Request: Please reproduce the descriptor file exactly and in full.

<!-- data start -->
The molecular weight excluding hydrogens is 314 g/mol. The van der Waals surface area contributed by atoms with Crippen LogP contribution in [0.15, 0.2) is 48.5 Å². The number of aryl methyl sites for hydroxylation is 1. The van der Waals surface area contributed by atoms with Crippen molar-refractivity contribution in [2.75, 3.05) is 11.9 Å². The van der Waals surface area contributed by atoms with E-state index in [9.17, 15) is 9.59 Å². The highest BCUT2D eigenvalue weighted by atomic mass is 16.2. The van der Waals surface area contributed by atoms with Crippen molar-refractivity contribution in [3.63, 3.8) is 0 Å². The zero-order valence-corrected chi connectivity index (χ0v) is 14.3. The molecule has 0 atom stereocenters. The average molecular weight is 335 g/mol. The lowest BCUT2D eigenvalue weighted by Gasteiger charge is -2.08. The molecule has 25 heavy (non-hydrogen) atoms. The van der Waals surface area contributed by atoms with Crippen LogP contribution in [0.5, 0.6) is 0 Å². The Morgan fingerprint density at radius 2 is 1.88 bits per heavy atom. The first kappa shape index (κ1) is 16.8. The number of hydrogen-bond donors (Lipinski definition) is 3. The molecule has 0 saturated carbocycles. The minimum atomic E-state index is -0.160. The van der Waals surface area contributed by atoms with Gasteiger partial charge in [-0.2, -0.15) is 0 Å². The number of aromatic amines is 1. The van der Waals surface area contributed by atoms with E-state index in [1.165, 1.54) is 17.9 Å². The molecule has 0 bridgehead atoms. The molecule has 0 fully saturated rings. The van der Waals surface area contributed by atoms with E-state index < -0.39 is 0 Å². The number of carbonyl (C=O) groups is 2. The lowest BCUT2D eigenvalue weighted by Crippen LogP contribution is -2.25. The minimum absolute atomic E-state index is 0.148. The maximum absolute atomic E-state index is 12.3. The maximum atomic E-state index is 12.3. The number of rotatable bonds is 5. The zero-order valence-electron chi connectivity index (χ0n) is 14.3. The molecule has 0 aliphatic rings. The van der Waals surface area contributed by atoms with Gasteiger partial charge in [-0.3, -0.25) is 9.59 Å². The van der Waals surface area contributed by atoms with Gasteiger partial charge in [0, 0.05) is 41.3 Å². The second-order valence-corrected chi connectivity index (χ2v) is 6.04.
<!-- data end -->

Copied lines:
The molecular weight excluding hydrogens is 314 g/mol. The van der Waals surface area contributed by atoms with Crippen LogP contribution in [0.15, 0.2) is 48.5 Å². The number of aryl methyl sites for hydroxylation is 1. The van der Waals surface area contributed by atoms with Crippen molar-refractivity contribution in [2.75, 3.05) is 11.9 Å². The van der Waals surface area contributed by atoms with E-state index in [9.17, 15) is 9.59 Å². The highest BCUT2D eigenvalue weighted by atomic mass is 16.2. The van der Waals surface area contributed by atoms with Crippen molar-refractivity contribution in [3.63, 3.8) is 0 Å². The zero-order valence-corrected chi connectivity index (χ0v) is 14.3. The molecule has 0 atom stereocenters. The average molecular weight is 335 g/mol. The lowest BCUT2D eigenvalue weighted by Gasteiger charge is -2.08. The molecule has 25 heavy (non-hydrogen) atoms. The van der Waals surface area contributed by atoms with Crippen LogP contribution in [0.5, 0.6) is 0 Å². The Morgan fingerprint density at radius 2 is 1.88 bits per heavy atom. The first kappa shape index (κ1) is 16.8. The number of hydrogen-bond donors (Lipinski definition) is 3. The molecule has 0 saturated carbocycles. The minimum atomic E-state index is -0.160. The van der Waals surface area contributed by atoms with Gasteiger partial charge in [-0.2, -0.15) is 0 Å². The number of aromatic amines is 1. The van der Waals surface area contributed by atoms with E-state index in [1.165, 1.54) is 17.9 Å². The molecule has 0 bridgehead atoms. The molecule has 0 fully saturated rings. The van der Waals surface area contributed by atoms with E-state index < -0.39 is 0 Å². The number of carbonyl (C=O) groups is 2. The lowest BCUT2D eigenvalue weighted by Crippen LogP contribution is -2.25. The minimum absolute atomic E-state index is 0.148. The maximum absolute atomic E-state index is 12.3. The maximum atomic E-state index is 12.3. The number of rotatable bonds is 5. The zero-order valence-electron chi connectivity index (χ0n) is 14.3. The molecule has 0 aliphatic rings. The van der Waals surface area contributed by atoms with Gasteiger partial charge in [-0.3, -0.25) is 9.59 Å². The van der Waals surface area contributed by atoms with Gasteiger partial charge in [0, 0.05) is 41.3 Å². The second-order valence-corrected chi connectivity index (χ2v) is 6.04.